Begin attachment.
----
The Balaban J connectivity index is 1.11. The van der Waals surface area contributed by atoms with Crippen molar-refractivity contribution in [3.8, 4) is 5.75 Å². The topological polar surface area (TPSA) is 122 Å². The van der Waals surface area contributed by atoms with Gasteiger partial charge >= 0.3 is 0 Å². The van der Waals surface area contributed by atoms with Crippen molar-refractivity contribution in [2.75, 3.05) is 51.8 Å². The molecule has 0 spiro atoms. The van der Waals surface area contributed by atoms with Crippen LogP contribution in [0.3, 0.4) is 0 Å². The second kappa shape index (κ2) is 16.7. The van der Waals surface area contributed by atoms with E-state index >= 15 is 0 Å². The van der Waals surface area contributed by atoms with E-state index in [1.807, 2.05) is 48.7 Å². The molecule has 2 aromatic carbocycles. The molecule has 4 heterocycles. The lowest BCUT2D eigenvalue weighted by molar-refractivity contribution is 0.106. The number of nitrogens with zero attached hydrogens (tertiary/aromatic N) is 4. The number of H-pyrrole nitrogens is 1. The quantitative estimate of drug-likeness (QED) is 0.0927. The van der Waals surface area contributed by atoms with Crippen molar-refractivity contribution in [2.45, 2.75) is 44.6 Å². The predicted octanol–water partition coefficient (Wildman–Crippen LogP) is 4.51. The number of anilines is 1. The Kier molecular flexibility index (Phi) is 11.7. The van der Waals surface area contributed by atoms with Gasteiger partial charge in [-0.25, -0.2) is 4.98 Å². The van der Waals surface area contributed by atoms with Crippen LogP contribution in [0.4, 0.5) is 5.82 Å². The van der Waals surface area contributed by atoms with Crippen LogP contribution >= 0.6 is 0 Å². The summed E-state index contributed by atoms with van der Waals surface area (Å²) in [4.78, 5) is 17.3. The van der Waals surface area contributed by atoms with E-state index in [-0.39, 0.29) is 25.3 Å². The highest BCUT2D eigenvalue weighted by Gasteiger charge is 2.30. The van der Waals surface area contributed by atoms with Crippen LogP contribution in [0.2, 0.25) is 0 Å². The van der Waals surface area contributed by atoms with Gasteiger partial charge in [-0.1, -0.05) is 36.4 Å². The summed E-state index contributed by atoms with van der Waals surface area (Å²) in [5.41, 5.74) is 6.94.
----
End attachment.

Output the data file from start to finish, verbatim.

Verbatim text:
The Balaban J connectivity index is 1.11. The van der Waals surface area contributed by atoms with Crippen molar-refractivity contribution in [3.8, 4) is 5.75 Å². The topological polar surface area (TPSA) is 122 Å². The van der Waals surface area contributed by atoms with Gasteiger partial charge >= 0.3 is 0 Å². The van der Waals surface area contributed by atoms with Crippen molar-refractivity contribution in [2.75, 3.05) is 51.8 Å². The molecule has 0 spiro atoms. The van der Waals surface area contributed by atoms with Crippen LogP contribution in [0.3, 0.4) is 0 Å². The second kappa shape index (κ2) is 16.7. The van der Waals surface area contributed by atoms with E-state index >= 15 is 0 Å². The van der Waals surface area contributed by atoms with E-state index in [1.807, 2.05) is 48.7 Å². The molecule has 2 aromatic carbocycles. The molecule has 4 heterocycles. The lowest BCUT2D eigenvalue weighted by molar-refractivity contribution is 0.106. The number of nitrogens with zero attached hydrogens (tertiary/aromatic N) is 4. The number of H-pyrrole nitrogens is 1. The quantitative estimate of drug-likeness (QED) is 0.0927. The van der Waals surface area contributed by atoms with Crippen molar-refractivity contribution in [2.45, 2.75) is 44.6 Å². The predicted octanol–water partition coefficient (Wildman–Crippen LogP) is 4.51. The number of anilines is 1. The Kier molecular flexibility index (Phi) is 11.7. The van der Waals surface area contributed by atoms with Gasteiger partial charge in [-0.25, -0.2) is 4.98 Å². The van der Waals surface area contributed by atoms with Crippen LogP contribution in [0.4, 0.5) is 5.82 Å². The van der Waals surface area contributed by atoms with Crippen LogP contribution >= 0.6 is 0 Å². The summed E-state index contributed by atoms with van der Waals surface area (Å²) in [4.78, 5) is 17.3. The van der Waals surface area contributed by atoms with E-state index in [-0.39, 0.29) is 25.3 Å². The highest BCUT2D eigenvalue weighted by Gasteiger charge is 2.30. The van der Waals surface area contributed by atoms with Crippen LogP contribution in [0.2, 0.25) is 0 Å². The van der Waals surface area contributed by atoms with Gasteiger partial charge in [-0.1, -0.05) is 36.4 Å². The summed E-state index contributed by atoms with van der Waals surface area (Å²) in [5.41, 5.74) is 6.94.